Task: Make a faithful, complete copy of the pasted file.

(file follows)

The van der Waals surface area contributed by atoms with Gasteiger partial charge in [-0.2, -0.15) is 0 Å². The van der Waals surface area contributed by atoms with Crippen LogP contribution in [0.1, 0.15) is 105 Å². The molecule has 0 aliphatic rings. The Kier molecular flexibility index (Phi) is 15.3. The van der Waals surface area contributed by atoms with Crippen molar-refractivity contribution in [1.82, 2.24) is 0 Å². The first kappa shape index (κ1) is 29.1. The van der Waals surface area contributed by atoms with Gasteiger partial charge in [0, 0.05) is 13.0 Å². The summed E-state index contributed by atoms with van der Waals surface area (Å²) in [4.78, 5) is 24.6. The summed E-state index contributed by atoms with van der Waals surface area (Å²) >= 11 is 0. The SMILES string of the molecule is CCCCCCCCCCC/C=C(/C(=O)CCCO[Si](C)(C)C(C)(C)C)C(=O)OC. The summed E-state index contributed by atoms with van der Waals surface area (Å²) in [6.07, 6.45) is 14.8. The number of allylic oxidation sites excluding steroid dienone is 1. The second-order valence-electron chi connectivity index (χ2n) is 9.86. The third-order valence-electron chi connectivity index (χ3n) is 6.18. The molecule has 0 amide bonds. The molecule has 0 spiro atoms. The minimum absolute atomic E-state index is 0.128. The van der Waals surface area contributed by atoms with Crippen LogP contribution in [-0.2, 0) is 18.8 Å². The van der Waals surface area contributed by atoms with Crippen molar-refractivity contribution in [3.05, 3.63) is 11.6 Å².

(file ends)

The van der Waals surface area contributed by atoms with Gasteiger partial charge in [-0.2, -0.15) is 0 Å². The van der Waals surface area contributed by atoms with Crippen LogP contribution in [0.1, 0.15) is 105 Å². The molecule has 0 aliphatic rings. The Kier molecular flexibility index (Phi) is 15.3. The van der Waals surface area contributed by atoms with Crippen molar-refractivity contribution in [1.82, 2.24) is 0 Å². The first kappa shape index (κ1) is 29.1. The van der Waals surface area contributed by atoms with Gasteiger partial charge in [0, 0.05) is 13.0 Å². The summed E-state index contributed by atoms with van der Waals surface area (Å²) in [4.78, 5) is 24.6. The summed E-state index contributed by atoms with van der Waals surface area (Å²) >= 11 is 0. The SMILES string of the molecule is CCCCCCCCCCC/C=C(/C(=O)CCCO[Si](C)(C)C(C)(C)C)C(=O)OC. The summed E-state index contributed by atoms with van der Waals surface area (Å²) in [6.07, 6.45) is 14.8. The number of allylic oxidation sites excluding steroid dienone is 1. The second-order valence-electron chi connectivity index (χ2n) is 9.86. The third-order valence-electron chi connectivity index (χ3n) is 6.18. The molecule has 0 amide bonds. The molecule has 0 spiro atoms. The minimum absolute atomic E-state index is 0.128. The van der Waals surface area contributed by atoms with Crippen LogP contribution in [-0.2, 0) is 18.8 Å². The van der Waals surface area contributed by atoms with Crippen molar-refractivity contribution in [3.05, 3.63) is 11.6 Å².